Actually, given Obama’s history of banal greenjobsenergy- education infrastructure- makingstuff SOTU boosterism, it’ll probably be none of the above.

Another non-surprise is what we’re virtually certain not to hear: a big new plan to reduce the $16.4 trillion federal debt — roughly $5.8 trillion of which arrived between Obama’s first big address to the joint Congress (technically not a SOTU!) and this one.

Yet while the state of the union may be sobering, the good news is that you don’t have to be.

As President Obama drones on in his State of the Union address tonight, follow along with Reason’s 2013 SOTU drinking guide. Take a drink, and click a link, if the president…

The False Choice Between A Shot Or A Beer: Follow Along With Reason’s 2013 SOTU Drinking Game

Expect a lot of moral preening from our First Comedian, our Moral Preener in Chief.

On February 17, 2009, in remarks at the signing the $787 billion Stimulus bill, Pres. Obama promised it would lift two million people out of poverty.

However, according to the latest available Census Bureau data, quite the opposite occurred. In fact, there are now 2.6 million more people living below poverty.

Obama ’09: Stimulus Will Lift 2 Million Out of Poverty; Today: 2.6 Million More in Poverty


The Ds and Rs deserve each other. And because we elected these people, we deserve what we get, good and hard.

Democracy is the theory that the common people know what they want, and deserve to get it good and hard.

H. L. Mencken

North Korea’s third nuclear test since 2006 must be seen as a major embarrassment for Obama, coming on the eve of his biggest speech of the year (after his second Inaugural Address, of course). From the earliest days of his presidency, Obama has made nuclear nonproliferation a key goal, and his advisers have said he had wanted to revive this as a major “legacy” item in his second term. But North Korea’s act of open defiance only illustrates how little progress there has been on several fronts.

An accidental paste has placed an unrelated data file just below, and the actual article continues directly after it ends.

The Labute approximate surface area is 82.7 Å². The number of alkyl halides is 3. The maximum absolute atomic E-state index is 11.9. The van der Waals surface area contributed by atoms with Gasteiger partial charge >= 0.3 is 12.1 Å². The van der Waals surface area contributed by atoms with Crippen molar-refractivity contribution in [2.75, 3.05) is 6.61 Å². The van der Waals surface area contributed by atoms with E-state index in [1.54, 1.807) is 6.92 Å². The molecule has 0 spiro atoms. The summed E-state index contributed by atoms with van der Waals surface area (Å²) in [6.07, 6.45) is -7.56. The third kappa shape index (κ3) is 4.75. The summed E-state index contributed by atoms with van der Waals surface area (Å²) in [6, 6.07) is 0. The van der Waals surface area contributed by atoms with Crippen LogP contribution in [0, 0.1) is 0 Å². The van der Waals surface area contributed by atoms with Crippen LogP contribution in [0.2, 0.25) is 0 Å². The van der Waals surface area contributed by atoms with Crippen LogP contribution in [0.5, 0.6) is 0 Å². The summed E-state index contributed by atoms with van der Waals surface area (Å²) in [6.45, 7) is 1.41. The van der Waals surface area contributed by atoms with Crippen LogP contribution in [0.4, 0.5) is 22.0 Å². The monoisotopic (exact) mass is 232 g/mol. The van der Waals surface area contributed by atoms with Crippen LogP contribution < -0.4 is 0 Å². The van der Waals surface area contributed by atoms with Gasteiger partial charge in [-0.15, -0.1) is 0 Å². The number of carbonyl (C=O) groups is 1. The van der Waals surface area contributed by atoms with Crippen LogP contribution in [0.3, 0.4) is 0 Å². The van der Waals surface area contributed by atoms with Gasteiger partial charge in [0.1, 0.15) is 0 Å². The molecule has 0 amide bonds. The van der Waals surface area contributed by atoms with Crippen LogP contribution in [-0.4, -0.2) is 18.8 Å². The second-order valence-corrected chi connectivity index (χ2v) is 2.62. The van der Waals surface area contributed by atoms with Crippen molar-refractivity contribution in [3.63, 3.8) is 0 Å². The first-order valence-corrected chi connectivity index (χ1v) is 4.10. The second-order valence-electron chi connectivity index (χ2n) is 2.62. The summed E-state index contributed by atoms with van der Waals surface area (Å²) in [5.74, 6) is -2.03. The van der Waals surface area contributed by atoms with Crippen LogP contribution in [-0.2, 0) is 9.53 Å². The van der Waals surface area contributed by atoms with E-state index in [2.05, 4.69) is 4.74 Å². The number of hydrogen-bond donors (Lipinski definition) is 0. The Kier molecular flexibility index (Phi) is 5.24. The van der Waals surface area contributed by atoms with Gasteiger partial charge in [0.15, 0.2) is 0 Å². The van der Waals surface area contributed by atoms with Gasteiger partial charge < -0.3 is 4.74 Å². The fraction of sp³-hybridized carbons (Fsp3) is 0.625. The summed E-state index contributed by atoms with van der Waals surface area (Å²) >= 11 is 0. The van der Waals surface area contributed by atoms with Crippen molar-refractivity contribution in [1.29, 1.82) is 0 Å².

The administration’s early policy of “strategic patience”–refusing to negotiate until Pyongyang unilaterally agreed to suspend its program—appeared to provoke only more defiance from North Korea. Last week, Iran’s supreme leader, Ayatollah Ali Khamenei, rebuffed a U.S. offer to negotiate directly over its covert nuclear program, despite multilateral agreement to impose the harshest sanctions yet on Tehran. And last fall, Russia abruptly announced it was dropping out of the Nunn-Lugar Cooperative Threat Reduction Program, which since 1991 has helped Moscow destroy or safely store nuclear, biological, and chemical weapons left over after the collapse of the Soviet Union.

It’s not a pretty picture to present to the world at the start of Obama’s second term.

[Moral Preener in Chief] Obama must confront an embarrassing failure of his nonproliferation policies on the eve of his big speech.

Thomas Jefferson considered it “kingly” to deliver his State of the Union report as a speech, so he sent the Senate and the House some written comments instead. Woodrow Wilson, never reluctant to play king, brought back the speechifying in 1913, and the modern custom of addressing a joint session of Congress was born.